Provides recent examples of problems that have long plagued the industry in Thailand. Since the late 1980s, Thailand’s increasing prosperity and low unemployment rate have led many Thai citizens to turn away from low-paid work in the country’s more labour-intensive sectors, including construction, fishing and seafood processing. At the same time, Thailand’s comparatively underdeveloped neighbours have provided a cheap and plentiful supply of migrant labour, which has acted to discourage businesses from investing in labour-saving production processes.22 Consequently, entire sections of the Thai economy have become strongly reliant on migrant labour. Workers from Myanmar, Laos and Cambodia now constitute up to 10 per cent of Thailand’s workforce, and as much as 90 per cent in the seafood industry.

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Recommendations for Fighting Human Trafficking in the United States and Abroad

2008 Transition Report for the Next Presidential Administration by The Action Group to End Human Trafficking and Modern-Day Slavery. The Action Group is comprised of: the Alliance to Stop Slavery and End Trafficking, Coalition to Abolish Slavery & Trafficking, Free the Slaves, International Justice Mission, Not For Sale Campaign, Polaris Project, Ricky Martin Foundation, Solidarity Center, and Vital Voices Global Partnership. The Action Group is a U.S.-based, non-partisan group of complementary organizations dedicated to abolishing modern-day slavery and human trafficking.

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Slavery on the High Street: Forced Labour in the Manufacture of Garments for International Brands

Identifies the use of slavery-like practices involved in the manufacture of garments in India for international markets: the use of forced labour of young women and girls in the factories of Southern India, particularly the spinning mills around Tirupur. Also identifies the routine use of child labour in garment finishing in Delhi. Details of international companies whose supply chains appear to be affected by some of these forms of forced labour are given in chapter four of this report.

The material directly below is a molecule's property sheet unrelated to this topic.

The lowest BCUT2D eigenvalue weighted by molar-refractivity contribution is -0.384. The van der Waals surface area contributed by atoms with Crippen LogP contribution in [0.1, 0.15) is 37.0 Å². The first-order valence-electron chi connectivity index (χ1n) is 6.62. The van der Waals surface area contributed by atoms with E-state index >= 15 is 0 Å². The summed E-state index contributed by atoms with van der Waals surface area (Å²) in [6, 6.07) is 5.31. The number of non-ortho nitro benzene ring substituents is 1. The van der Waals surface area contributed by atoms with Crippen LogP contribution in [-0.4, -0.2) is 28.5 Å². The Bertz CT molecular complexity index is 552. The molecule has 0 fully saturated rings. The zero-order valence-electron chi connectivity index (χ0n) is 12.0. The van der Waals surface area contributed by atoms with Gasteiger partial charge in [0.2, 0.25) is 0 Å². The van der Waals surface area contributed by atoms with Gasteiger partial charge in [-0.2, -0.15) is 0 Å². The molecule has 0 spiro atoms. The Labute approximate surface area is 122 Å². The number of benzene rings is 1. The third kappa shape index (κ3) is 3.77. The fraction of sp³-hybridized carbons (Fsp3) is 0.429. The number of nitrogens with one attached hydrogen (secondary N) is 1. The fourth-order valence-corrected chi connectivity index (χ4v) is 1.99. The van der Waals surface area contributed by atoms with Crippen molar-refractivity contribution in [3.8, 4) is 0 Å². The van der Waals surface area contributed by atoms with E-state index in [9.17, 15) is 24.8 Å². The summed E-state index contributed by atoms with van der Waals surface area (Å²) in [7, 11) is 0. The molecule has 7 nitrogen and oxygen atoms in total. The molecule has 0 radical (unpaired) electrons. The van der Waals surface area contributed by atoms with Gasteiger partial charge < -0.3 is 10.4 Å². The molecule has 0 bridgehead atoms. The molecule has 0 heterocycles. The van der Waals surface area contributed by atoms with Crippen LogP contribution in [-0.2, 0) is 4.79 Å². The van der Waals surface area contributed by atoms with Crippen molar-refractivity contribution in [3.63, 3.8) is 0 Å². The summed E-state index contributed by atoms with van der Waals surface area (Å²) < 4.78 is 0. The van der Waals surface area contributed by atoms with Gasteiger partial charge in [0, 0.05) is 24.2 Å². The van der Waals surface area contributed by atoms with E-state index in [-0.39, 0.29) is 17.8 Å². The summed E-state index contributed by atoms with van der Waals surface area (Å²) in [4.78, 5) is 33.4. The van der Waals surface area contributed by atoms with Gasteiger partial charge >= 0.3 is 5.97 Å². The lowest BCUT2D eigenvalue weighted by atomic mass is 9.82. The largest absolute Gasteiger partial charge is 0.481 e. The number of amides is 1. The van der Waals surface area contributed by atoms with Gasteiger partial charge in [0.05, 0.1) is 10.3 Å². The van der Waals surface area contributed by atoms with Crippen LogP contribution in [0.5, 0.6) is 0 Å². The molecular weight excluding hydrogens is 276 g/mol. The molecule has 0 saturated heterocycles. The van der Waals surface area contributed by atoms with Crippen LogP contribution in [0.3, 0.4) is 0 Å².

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Out of the Shadows: Child Marriage and Slavery

Reviews the literature available on child marriage to show that a potentially high proportion of children in marriage are in slavery.  Deploys a wealth of material already available on the subject of child marriage to present how many of these real-life incidences in fact amount to slavery and slavery-like practices under international law, based on a thorough analysis of the most relevant UN and ILO standards.

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Ending Child Trafficking in West Africa: Lessons From the Ivorian Cocoa Sector

Finds that trafficking of children to cocoa farms in Côte d’Ivoire still occurs. The research found significant numbers of young people in Mali and Burkina Faso who had worked as children in cocoa farms in Côte d’Ivoire in the last five years. The practices occur in the context of large-scale movements of people within the region including the trafficking of children to other  agricultural activities and to other sectors.

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“They Respect Their Animals More”: Voices of Child Domestic Workers

The product of group discussions and individual interviews with more than 400 current and former child domestic workers from urban and rural areas in Benin, Costa Rica, India, Nepal, Peru, Philippines, Tanzania and Togo, to inform about the situation and needs of child domestic workers in order to better target programmes and policies on the issue.

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The Cocoa Industry in West Africa: A History of Exploitation

Provides an in-depth analysis of how cocoa is produced and how child and slave labour enter its chain of production. It relates the history of cocoa and explores how this commodity fits within a global market. Drawing on a wide range of sources, it concludes with recommendations for consumers, the chocolate industry and governments on actions needed to address this serious problem.